“Drawing the line. Can anything be funny, or are some things off limits?”
A tricky one, this. Rather ironically, writing about humour isn’t inherently amusing.
I skipped a recent daily prompt about political correctness (is it a useful concept, or does it stifle honest discussion?) because I could see this particular subject coming up, and I think the two are inextricably linked.
The answers to that PC prompt, by the way, are ‘no’ and ‘yes’ respectively. And if you’re interested in a little elaboration: ‘because it’s self-righteous, condescending bollocks.’
Of which more below.
By contrast, I would say that the answers to this prompt are ‘yes’ and ‘no’ respectively. It’s my opinion that humour can be found in almost every situation, however dire – hence the expression ‘gallows humour’. So, by definition, nothing is off limits.
That assertion does need rather more elaboration, though.
This blog tries (oh, how it tries) to be funny. By default, therefore, it usually only covers situations in which I myself can find humour. Now, while I’m constitutionally indisposed to take anything too seriously – thereby making most things fair game, at least potentially – there are some things which I simply don’t find even remotely amusing.
You know, stuff like firing rockets into schools being used as refugee shelters, or crucifying people for no other reason than that they happen to adhere to a different belief system (editorial balance maintained there, please note).
Take concentration camps as another example. I certainly don’t find them funny, but a quick internet search will reveal any number of examples of jokes about them – made by the inmates themselves. Indeed, it appears to be widely accepted that in adverse circumstances humour is an important ‘coping mechanism’, with significant therapeutic value.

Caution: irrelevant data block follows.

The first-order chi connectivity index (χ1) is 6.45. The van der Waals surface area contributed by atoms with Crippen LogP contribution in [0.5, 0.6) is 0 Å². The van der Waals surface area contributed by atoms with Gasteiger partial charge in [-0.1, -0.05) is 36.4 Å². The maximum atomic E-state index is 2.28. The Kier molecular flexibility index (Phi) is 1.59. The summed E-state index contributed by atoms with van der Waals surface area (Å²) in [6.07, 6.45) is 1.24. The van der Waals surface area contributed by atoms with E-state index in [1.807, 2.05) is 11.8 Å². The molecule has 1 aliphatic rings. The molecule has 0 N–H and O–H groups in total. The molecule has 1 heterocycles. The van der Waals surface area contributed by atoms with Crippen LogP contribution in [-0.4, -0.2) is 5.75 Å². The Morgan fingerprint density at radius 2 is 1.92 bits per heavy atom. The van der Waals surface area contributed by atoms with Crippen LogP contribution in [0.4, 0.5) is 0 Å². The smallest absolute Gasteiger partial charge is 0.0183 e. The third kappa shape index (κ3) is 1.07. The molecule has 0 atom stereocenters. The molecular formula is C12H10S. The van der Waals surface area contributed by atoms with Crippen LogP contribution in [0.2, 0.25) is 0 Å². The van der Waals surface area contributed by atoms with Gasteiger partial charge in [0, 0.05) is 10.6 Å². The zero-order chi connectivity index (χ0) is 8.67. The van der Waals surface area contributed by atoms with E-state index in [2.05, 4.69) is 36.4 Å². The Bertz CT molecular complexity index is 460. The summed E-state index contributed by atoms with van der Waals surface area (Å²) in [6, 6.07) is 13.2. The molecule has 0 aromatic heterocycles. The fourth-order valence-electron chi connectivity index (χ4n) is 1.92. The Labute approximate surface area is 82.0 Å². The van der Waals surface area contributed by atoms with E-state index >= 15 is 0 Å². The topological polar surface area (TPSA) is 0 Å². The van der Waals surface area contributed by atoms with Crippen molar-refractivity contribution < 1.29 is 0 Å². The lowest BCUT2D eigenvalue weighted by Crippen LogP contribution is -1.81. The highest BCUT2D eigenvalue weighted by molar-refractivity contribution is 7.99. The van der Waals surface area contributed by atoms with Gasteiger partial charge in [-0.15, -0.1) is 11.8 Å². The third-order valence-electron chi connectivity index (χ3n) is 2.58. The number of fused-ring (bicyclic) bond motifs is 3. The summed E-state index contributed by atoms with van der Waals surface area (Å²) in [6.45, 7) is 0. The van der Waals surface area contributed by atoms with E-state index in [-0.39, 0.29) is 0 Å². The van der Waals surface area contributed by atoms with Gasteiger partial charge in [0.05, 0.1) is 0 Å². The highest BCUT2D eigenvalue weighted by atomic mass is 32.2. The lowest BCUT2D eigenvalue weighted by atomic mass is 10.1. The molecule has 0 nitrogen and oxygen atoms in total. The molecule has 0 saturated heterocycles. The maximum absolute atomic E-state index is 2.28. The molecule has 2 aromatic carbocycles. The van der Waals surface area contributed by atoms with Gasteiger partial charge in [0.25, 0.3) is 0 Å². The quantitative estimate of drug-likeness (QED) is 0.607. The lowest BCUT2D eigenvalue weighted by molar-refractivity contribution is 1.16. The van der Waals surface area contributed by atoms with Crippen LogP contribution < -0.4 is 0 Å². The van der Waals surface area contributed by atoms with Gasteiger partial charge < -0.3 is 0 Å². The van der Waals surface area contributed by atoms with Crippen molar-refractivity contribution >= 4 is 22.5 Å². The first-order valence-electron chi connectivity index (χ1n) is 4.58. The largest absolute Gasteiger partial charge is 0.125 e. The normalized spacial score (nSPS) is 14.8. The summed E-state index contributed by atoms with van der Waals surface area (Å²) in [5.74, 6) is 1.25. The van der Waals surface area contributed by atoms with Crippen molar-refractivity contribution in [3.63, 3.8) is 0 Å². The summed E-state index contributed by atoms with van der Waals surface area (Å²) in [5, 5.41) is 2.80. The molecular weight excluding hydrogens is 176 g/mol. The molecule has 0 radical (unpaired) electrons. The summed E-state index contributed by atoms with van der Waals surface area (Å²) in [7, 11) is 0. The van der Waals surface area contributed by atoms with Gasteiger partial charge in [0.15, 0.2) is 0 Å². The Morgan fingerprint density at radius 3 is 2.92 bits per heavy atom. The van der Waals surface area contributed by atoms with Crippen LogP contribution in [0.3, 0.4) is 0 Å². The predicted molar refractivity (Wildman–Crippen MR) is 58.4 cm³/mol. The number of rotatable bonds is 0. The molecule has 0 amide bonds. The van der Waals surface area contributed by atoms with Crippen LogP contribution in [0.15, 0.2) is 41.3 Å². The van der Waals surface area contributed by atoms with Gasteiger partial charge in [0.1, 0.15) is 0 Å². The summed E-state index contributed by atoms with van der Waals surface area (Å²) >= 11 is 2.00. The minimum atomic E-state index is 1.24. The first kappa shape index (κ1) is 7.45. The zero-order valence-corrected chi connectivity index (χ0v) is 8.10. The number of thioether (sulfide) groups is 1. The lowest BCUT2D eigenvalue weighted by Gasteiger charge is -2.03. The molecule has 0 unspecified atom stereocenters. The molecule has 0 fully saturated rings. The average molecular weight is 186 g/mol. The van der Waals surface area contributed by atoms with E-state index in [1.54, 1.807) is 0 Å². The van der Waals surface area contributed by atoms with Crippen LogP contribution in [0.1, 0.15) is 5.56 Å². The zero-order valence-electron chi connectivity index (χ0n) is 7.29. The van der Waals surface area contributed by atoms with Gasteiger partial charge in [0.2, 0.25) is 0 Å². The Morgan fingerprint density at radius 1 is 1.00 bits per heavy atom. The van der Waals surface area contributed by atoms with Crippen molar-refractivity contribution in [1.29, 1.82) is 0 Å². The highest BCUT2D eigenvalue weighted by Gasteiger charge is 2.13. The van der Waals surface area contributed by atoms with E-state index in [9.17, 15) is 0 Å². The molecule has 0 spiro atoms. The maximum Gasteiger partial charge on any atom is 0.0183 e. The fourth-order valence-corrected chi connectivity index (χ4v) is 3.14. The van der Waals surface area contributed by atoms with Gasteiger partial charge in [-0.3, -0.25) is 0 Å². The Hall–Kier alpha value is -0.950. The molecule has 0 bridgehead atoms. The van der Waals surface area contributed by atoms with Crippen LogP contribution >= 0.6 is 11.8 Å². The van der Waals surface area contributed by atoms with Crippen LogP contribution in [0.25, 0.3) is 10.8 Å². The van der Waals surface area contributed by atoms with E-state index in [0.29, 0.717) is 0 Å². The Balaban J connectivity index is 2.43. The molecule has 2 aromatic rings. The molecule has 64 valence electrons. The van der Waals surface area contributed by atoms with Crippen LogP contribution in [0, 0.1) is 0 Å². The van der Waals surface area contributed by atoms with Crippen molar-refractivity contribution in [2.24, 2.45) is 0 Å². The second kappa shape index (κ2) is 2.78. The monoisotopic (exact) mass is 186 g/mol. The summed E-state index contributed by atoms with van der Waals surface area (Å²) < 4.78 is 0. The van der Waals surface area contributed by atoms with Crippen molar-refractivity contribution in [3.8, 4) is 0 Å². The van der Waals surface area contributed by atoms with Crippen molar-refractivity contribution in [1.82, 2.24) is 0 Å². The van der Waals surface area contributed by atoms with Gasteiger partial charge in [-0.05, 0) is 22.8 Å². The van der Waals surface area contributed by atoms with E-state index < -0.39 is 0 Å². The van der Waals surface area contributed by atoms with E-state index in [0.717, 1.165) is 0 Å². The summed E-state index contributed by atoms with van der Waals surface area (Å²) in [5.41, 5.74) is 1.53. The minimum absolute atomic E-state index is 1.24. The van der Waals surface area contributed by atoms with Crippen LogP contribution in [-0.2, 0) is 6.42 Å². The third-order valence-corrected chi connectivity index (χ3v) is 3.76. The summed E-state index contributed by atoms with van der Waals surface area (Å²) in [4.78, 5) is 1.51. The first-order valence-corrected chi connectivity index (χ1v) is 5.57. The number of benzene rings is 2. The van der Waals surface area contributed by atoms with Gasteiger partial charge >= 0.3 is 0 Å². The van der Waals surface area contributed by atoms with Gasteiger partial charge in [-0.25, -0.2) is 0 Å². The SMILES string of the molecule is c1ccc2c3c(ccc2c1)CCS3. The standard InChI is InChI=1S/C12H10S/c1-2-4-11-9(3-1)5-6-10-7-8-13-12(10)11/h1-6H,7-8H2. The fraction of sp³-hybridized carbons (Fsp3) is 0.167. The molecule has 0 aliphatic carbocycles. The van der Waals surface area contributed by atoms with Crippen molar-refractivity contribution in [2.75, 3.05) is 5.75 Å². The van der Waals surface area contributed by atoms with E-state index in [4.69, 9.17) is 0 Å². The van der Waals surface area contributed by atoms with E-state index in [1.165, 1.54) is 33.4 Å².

And therein lies a pointer towards an answer to the questions posed by this prompt. It seems to be okay, if not positively beneficial, to make a joke about something dreadful – as long as it’s happening to you. However, it flies in the face of currently accepted standards of social behaviour for ‘outsiders’ to do so.
It would be nice to think that this self-denying ordinance was driven by a desire not to cause offence to those directly affected. In the majority of cases, I’m sure it is. On the other hand, it might just be peer-group pressure. It really depends on your peer group.
Among a certain group of people, there appears to be a competition for who can be the most PC. ‘PC’ being shorthand for ‘outraged on somebody else’s behalf.’
From the perspective of one who, frankly, can’t be bothered by posturing – of any kind, but particularly political – the truth is that there is little point in desperately trying to avoid causing offence. There is always somebody, somewhere who is actively looking to be offended – just so that they can complain about it.
Not that there’s anything wrong with being offended. In fact, if nothing offends you then perhaps you lack a moral compass.
However, you have absolutely no right to be ‘offended’ on the pompous, unsolicited, self-appointed behalf of someone else – whose opinion on the matter, of course, you would not dream of consulting. And who probably couldn’t care less about what you think.
You tell ’em, Stephen:
Now, have you heard the one about…